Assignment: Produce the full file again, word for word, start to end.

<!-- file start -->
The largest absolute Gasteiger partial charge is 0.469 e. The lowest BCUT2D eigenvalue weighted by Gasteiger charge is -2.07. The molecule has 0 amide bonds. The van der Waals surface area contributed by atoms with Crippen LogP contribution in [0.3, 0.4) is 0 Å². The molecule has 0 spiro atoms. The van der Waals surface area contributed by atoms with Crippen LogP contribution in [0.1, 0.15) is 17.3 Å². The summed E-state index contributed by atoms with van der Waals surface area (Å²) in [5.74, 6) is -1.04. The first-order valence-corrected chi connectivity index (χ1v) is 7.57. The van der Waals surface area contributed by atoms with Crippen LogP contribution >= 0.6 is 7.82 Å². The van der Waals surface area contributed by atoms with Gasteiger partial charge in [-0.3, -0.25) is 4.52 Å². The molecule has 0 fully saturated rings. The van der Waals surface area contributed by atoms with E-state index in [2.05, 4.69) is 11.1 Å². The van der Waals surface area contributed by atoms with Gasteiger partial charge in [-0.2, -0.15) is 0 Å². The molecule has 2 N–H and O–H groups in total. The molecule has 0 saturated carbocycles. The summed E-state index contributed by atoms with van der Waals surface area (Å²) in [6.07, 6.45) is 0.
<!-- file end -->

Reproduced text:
The largest absolute Gasteiger partial charge is 0.469 e. The lowest BCUT2D eigenvalue weighted by Gasteiger charge is -2.07. The molecule has 0 amide bonds. The van der Waals surface area contributed by atoms with Crippen LogP contribution in [0.3, 0.4) is 0 Å². The molecule has 0 spiro atoms. The van der Waals surface area contributed by atoms with Crippen LogP contribution in [0.1, 0.15) is 17.3 Å². The summed E-state index contributed by atoms with van der Waals surface area (Å²) in [5.74, 6) is -1.04. The first-order valence-corrected chi connectivity index (χ1v) is 7.57. The van der Waals surface area contributed by atoms with Crippen LogP contribution >= 0.6 is 7.82 Å². The van der Waals surface area contributed by atoms with Gasteiger partial charge in [-0.3, -0.25) is 4.52 Å². The molecule has 0 fully saturated rings. The van der Waals surface area contributed by atoms with E-state index in [2.05, 4.69) is 11.1 Å². The van der Waals surface area contributed by atoms with Gasteiger partial charge in [-0.2, -0.15) is 0 Å². The molecule has 2 N–H and O–H groups in total. The molecule has 0 saturated carbocycles. The summed E-state index contributed by atoms with van der Waals surface area (Å²) in [6.07, 6.45) is 0.